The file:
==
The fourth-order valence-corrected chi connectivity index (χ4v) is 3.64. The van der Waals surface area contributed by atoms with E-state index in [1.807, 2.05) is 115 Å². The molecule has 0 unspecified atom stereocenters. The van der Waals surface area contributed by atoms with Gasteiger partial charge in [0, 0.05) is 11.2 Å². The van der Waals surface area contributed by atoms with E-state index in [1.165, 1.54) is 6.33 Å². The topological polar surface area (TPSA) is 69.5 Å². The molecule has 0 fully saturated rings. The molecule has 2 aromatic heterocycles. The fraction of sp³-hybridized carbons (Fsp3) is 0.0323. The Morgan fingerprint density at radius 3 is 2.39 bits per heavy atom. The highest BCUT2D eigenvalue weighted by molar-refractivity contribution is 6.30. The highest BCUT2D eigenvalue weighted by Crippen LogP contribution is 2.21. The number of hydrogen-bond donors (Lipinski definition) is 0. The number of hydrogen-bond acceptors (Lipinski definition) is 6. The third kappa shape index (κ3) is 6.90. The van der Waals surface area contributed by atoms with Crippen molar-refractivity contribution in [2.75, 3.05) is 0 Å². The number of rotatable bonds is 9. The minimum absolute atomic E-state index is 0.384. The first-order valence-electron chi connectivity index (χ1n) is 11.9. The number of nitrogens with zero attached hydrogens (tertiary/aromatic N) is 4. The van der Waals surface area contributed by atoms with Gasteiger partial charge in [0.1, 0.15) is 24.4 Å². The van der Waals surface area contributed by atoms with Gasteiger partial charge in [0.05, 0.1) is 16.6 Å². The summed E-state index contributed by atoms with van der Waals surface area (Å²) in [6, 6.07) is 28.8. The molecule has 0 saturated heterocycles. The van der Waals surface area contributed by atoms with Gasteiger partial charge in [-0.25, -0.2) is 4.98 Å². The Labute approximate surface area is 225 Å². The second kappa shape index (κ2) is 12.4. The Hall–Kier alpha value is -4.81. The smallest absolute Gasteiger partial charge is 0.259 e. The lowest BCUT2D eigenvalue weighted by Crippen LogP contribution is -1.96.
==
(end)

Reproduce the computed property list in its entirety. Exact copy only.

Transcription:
The fourth-order valence-corrected chi connectivity index (χ4v) is 3.64. The van der Waals surface area contributed by atoms with E-state index in [1.807, 2.05) is 115 Å². The molecule has 0 unspecified atom stereocenters. The van der Waals surface area contributed by atoms with Gasteiger partial charge in [0, 0.05) is 11.2 Å². The van der Waals surface area contributed by atoms with E-state index in [1.165, 1.54) is 6.33 Å². The topological polar surface area (TPSA) is 69.5 Å². The molecule has 0 fully saturated rings. The molecule has 2 aromatic heterocycles. The fraction of sp³-hybridized carbons (Fsp3) is 0.0323. The Morgan fingerprint density at radius 3 is 2.39 bits per heavy atom. The highest BCUT2D eigenvalue weighted by molar-refractivity contribution is 6.30. The highest BCUT2D eigenvalue weighted by Crippen LogP contribution is 2.21. The number of hydrogen-bond donors (Lipinski definition) is 0. The number of hydrogen-bond acceptors (Lipinski definition) is 6. The third kappa shape index (κ3) is 6.90. The van der Waals surface area contributed by atoms with Crippen molar-refractivity contribution in [2.75, 3.05) is 0 Å². The number of rotatable bonds is 9. The minimum absolute atomic E-state index is 0.384. The first-order valence-electron chi connectivity index (χ1n) is 11.9. The number of nitrogens with zero attached hydrogens (tertiary/aromatic N) is 4. The van der Waals surface area contributed by atoms with Gasteiger partial charge in [0.1, 0.15) is 24.4 Å². The van der Waals surface area contributed by atoms with Gasteiger partial charge in [0.05, 0.1) is 16.6 Å². The summed E-state index contributed by atoms with van der Waals surface area (Å²) in [6, 6.07) is 28.8. The molecule has 0 saturated heterocycles. The van der Waals surface area contributed by atoms with Gasteiger partial charge in [-0.25, -0.2) is 4.98 Å². The Labute approximate surface area is 225 Å². The second kappa shape index (κ2) is 12.4. The Hall–Kier alpha value is -4.81. The smallest absolute Gasteiger partial charge is 0.259 e. The lowest BCUT2D eigenvalue weighted by Crippen LogP contribution is -1.96.